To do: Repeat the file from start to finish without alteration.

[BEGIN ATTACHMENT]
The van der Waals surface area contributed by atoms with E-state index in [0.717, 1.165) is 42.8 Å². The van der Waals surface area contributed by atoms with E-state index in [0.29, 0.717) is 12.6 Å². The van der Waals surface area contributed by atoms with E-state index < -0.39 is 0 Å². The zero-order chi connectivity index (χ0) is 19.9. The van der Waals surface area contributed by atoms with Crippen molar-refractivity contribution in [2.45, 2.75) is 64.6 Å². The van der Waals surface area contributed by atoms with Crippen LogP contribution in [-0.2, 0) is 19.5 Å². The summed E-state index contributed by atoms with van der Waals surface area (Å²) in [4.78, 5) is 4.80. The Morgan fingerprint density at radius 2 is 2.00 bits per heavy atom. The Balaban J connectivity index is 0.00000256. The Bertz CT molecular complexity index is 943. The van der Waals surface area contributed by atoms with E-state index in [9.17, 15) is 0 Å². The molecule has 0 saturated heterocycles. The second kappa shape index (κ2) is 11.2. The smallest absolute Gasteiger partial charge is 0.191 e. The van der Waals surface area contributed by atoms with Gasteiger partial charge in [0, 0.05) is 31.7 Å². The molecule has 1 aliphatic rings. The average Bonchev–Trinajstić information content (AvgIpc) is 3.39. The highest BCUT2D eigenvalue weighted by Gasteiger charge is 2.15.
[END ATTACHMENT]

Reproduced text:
The van der Waals surface area contributed by atoms with E-state index in [0.717, 1.165) is 42.8 Å². The van der Waals surface area contributed by atoms with E-state index in [0.29, 0.717) is 12.6 Å². The van der Waals surface area contributed by atoms with E-state index < -0.39 is 0 Å². The zero-order chi connectivity index (χ0) is 19.9. The van der Waals surface area contributed by atoms with Crippen molar-refractivity contribution in [2.45, 2.75) is 64.6 Å². The van der Waals surface area contributed by atoms with Crippen LogP contribution in [-0.2, 0) is 19.5 Å². The summed E-state index contributed by atoms with van der Waals surface area (Å²) in [4.78, 5) is 4.80. The Morgan fingerprint density at radius 2 is 2.00 bits per heavy atom. The Balaban J connectivity index is 0.00000256. The Bertz CT molecular complexity index is 943. The van der Waals surface area contributed by atoms with E-state index in [9.17, 15) is 0 Å². The molecule has 0 saturated heterocycles. The second kappa shape index (κ2) is 11.2. The smallest absolute Gasteiger partial charge is 0.191 e. The van der Waals surface area contributed by atoms with Gasteiger partial charge in [0, 0.05) is 31.7 Å². The molecule has 1 aliphatic rings. The average Bonchev–Trinajstić information content (AvgIpc) is 3.39. The highest BCUT2D eigenvalue weighted by Gasteiger charge is 2.15.